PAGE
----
• The Eastern Chin dynasty begins in China. The rule will eventually succumb to ongoing attacks from the north.

320* C.E.

  • King Ezana takes the Axum throne in present-day Ethiopia. He will expand the borders of his kingdom into the Sudan; Christianity is introduced into the region at this time.

320 C.E.

  • Candra Gupta I rules in India. He controlled the center of the country by the time of his death, establishing a power base from the Ganges to the coast of Bengal.
  • St. Pachomius establishes the first cenobitic community in Egypt.

321 C.E.

  • The construction of the Christian cathedral in Trier begins.

324 C.E.

  • Byzantium becomes the foundation site of Constantinople, the Roman capital on the Danubian frontier.

325 C.E.

  • The Council of Nicaea meets to formulate an orthodox Christian doctrine. Known as the Nicaean Creed, the statement of faith directly opposes Arianism, a doctrine that refutes the divinity of Christ and the idea of the Trinity.

332 C.E.

  • The Goths suffer defeat at the hands of Constantine on the Danube River.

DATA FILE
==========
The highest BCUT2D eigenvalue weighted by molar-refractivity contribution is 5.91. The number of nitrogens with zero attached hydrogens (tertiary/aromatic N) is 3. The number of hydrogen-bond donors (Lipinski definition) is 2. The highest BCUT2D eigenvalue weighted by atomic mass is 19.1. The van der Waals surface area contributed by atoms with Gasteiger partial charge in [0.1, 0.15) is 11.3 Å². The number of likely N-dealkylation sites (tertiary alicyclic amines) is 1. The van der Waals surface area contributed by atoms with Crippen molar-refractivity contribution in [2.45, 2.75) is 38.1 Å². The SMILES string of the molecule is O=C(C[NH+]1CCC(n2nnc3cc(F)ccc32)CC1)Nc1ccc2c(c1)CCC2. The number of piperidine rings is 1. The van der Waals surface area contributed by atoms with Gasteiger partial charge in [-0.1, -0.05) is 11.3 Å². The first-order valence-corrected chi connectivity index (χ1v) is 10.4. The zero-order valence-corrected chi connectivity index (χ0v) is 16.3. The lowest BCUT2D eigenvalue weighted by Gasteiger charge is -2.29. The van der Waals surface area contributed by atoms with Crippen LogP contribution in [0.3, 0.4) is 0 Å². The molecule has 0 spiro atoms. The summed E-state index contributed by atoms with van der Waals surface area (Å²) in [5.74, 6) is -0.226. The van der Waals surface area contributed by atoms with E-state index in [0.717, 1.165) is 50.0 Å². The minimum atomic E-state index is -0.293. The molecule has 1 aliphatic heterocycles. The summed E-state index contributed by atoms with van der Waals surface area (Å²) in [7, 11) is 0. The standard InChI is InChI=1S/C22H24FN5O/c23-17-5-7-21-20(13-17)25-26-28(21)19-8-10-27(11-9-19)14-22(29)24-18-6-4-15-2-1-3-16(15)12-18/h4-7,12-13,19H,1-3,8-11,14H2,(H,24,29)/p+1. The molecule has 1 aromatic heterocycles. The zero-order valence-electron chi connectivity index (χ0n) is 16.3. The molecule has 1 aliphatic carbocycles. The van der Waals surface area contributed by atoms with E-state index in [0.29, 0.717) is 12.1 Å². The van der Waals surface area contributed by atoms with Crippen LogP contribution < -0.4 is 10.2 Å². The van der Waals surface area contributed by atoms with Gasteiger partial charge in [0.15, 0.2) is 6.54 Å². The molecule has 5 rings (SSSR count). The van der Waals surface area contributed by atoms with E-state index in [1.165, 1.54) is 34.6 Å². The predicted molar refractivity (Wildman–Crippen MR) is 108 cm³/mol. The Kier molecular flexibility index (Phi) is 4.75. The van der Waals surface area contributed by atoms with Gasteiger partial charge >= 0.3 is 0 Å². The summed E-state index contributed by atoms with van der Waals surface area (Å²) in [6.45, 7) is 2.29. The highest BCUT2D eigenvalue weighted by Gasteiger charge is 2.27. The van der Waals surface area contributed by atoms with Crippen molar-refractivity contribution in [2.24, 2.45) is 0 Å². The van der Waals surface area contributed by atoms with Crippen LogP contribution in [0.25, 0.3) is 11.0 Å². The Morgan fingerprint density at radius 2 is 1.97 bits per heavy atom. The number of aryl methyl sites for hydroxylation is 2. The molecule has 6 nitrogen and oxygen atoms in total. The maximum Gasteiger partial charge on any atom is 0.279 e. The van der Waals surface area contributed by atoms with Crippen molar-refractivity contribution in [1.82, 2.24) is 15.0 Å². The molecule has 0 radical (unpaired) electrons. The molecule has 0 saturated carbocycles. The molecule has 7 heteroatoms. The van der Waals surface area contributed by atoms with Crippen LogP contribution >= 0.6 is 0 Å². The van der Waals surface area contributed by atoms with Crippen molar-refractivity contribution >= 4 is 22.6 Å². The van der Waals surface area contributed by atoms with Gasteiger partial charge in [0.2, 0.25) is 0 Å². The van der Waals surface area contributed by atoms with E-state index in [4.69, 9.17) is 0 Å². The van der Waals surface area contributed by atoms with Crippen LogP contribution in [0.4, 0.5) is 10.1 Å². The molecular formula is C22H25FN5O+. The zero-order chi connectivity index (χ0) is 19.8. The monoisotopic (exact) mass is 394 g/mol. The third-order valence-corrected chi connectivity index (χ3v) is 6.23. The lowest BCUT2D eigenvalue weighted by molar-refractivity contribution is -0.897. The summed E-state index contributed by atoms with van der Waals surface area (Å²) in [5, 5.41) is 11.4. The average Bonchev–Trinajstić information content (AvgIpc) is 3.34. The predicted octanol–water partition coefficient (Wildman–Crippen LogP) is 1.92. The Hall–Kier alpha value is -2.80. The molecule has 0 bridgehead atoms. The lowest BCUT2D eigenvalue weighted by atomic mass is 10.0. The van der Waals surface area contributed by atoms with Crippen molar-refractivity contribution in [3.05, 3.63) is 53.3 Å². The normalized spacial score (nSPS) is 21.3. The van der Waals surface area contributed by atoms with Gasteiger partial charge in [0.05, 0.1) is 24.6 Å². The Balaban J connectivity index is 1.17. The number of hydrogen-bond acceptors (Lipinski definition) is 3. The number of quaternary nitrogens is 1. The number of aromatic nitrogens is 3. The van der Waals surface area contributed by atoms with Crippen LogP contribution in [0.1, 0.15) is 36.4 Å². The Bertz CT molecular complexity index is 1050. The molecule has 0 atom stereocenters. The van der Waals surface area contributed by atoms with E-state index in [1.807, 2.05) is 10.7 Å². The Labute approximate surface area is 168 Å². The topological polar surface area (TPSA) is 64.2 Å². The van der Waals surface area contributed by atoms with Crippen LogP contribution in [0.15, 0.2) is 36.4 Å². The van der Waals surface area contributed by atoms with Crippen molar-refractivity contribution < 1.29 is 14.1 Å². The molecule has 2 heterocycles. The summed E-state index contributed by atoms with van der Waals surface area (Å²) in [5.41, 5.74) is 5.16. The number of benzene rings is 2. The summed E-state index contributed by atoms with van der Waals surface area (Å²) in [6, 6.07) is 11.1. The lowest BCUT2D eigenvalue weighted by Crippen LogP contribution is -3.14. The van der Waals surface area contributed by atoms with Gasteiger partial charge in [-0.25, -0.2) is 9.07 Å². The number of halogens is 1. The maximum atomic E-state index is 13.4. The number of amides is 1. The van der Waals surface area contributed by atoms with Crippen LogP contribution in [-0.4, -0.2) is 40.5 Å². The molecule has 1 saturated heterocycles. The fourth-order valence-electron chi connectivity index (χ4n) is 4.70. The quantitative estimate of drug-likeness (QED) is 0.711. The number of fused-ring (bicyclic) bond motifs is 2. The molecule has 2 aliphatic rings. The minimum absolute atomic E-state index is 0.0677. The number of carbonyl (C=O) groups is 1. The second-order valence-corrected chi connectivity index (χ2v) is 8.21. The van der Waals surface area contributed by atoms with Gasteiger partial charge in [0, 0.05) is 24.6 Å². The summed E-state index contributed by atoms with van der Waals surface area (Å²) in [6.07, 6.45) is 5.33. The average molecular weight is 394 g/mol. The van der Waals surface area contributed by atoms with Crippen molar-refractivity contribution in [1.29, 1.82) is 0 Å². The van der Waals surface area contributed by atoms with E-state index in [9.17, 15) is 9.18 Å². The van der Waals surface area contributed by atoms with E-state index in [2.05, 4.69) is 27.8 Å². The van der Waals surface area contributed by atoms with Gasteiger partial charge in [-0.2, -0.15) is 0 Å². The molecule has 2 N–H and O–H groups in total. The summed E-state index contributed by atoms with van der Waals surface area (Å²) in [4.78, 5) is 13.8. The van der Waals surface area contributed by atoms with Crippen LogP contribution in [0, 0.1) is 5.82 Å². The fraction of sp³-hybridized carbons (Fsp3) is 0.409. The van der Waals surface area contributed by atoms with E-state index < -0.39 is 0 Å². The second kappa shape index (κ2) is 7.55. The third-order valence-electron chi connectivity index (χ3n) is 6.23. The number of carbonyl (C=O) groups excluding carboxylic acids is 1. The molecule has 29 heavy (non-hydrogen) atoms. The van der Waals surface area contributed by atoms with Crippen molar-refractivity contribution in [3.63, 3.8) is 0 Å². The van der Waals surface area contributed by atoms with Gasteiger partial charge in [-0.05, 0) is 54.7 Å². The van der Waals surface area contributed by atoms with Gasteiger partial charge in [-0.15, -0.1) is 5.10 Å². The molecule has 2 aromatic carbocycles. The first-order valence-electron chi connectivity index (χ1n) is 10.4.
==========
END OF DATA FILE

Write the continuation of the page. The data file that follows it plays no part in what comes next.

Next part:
335 C.E.

  • Samudra Gupta begins his rule in India. He expanded the Indian empire south-ward and annexes the kingdoms of the rulers in the north.

340–360* C.E.

  • A mass migration of non-Roman peoples into Dacia occurs.

350 C.E.

  • Meroe, an ancient city on the upper Nile, is destroyed by Aksumite armies under Ella-Amida.

354 C.E.

  • Aurelius Augustinus (St. Augustine) is born; he becomes one of the most important authors of the early Catholic Church. His works include Confessions (circa 400), De doctrina christiana (On the Christian Doctrine, 397–428), De trinitate (On the Trinity, 400–416), and De civitate Dei (On the City of God, 413–426).

355 C.E.

  • The Salian Franks gain Toxandria after falling to Flavius Claudius Julianus (Julian the Apostate); both the Alamanni and the Franks cross the Rhine River into Roman territory.

357 C.E.